“People shrug off this technology and say it’s just fun,” says Kjeld van Bommel, a research scientist who has worked on candy-printing technology. “But fun is a huge part of food.” And all over the world, universities and corporations are experimenting with applications for 3D-printing food beyond amusement. As a senior consultant at the Netherlands Organisation (TNO) for applied scientific research, van Bommel looked into the possibility of using 3D-food printers in nursing homes. For elderly patients who have difficulty chewing, printers would fashion purees into more appealing shapes—carrot puree shaped like real carrots or salmon puree shaped like a real block of fish. The printers could also personalize nutrition in the printed meals, adding things like sunflower oil, whey protein, and minerals. They could produce about twenty personalized meals per hour, and label each individual meal with the exact name and address of nursing-home residents. TNO is now talking to companies interested in taking the experimental technology to commercial production.
NASA also experimented with the technology for Mars missions, since food loses nutritional value over time—even more so in the radiation of space. In 2013 it awarded a Small Business Innovation Research contract to Systems & Materials Research Corporation (SMRC) to develop a 3D-printed food system for astronauts. SMRC successfully printed a pizza, though the project was later abandoned after a senator called it “wasteful government spending.” But SMRC is looking into other applications. SMRC president Malcolm Prouty says the Army has shown interest in using the technology to bring customized nutrition to soldiers.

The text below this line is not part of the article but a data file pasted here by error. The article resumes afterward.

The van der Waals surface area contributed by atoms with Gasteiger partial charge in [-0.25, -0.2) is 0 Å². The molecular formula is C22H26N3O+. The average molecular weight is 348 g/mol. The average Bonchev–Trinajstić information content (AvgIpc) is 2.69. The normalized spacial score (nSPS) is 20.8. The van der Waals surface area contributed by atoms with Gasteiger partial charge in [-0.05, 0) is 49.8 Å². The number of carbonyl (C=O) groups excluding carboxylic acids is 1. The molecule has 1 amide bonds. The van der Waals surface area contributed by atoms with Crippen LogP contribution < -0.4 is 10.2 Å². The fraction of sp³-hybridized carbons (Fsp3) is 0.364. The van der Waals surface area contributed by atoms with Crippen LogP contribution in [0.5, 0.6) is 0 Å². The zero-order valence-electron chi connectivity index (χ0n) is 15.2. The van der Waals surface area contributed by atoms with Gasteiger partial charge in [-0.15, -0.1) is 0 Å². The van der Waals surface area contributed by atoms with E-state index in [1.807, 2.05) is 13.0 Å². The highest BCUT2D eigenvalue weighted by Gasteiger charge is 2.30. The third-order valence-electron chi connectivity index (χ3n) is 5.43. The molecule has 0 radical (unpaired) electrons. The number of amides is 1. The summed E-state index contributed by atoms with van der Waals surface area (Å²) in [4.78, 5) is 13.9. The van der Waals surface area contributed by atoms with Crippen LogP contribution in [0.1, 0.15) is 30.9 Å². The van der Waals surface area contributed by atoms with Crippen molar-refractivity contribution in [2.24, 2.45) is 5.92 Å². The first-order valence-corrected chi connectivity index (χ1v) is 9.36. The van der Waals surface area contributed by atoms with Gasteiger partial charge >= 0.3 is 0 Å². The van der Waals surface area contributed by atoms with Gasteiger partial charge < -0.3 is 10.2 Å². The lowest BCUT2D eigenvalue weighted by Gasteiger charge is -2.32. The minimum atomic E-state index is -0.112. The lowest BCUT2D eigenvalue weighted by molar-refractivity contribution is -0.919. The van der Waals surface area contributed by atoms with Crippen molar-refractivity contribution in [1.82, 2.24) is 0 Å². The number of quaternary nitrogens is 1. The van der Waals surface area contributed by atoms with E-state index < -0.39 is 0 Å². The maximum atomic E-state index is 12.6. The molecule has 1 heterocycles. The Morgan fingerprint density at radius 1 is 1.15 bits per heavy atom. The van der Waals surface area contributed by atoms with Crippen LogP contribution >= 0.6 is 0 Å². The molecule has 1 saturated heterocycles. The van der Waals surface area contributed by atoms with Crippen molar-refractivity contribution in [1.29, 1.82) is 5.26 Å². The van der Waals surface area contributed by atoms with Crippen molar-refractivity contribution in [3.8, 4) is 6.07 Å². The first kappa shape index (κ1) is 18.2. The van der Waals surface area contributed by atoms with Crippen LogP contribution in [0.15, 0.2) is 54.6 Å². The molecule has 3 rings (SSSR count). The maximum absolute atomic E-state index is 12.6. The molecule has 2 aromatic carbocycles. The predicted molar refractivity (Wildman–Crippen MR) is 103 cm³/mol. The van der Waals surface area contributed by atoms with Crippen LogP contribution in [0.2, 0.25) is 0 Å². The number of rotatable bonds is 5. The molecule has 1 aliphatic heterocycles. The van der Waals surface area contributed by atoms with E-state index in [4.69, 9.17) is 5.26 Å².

BeeHex, a spin-off of the NASA project, is attempting to turn pizza printers into a franchise to be used at stadiums and other large venues. Chief marketing officer Jordan French says its product could make line cooking faster, cheaper, and less stressful. Lynette Kucsma, cofounder of the Foodini commercial food printer, wants to make foods that people would typically buy in processed form more wholesome. Instead of restaurants serving you flash-frozen burger patties that are full of preservatives, they could efficiently print their own. It’s fast and convenient, and your burger wouldn’t be full of manufacturing chemicals.
Dozens of other potential uses have been proposed—some imaginative, some outlandish, some brilliant. We could print delicious food out of cheap, sustainable, otherwise unpalatable ingredients, like algae or insect flour. We could develop nutrition trackers and print personalized breakfast bars tailored to our exact nutrition needs. We can take these printers anywhere that’s hard to get fresh food to, one of Lipson’s students said—into space or submarines, across the world to deserts.
There are limitations to overcome. Right now, printers are slow, use a lot of energy, and require some knowledge to program. Chef Hervé Malivert, director of culinary technology and chef coordinator at the International Culinary Center in New York City, thinks they’ll be a hard sell for chefs, who value a variety of textures in their dishes. But we are, by nature, progressive creatures. Ten years after those experiments with frosting and chocolate, new students in Lipson’s lab are still experimenting with 3D-printed food, now as serious work. The once frivolous hobby is now the focus of graduate work and theses.
Whether humans decide we want to eat the food paste that comes out of these machines remains to be seen. In a way, that’s not the point. This is a moment in the continuum, an early stage in the evolution of whatever this is. People—the more insatiable among us—keep experimenting with what we’ve got. We keep tinkering. Because that’s what we do.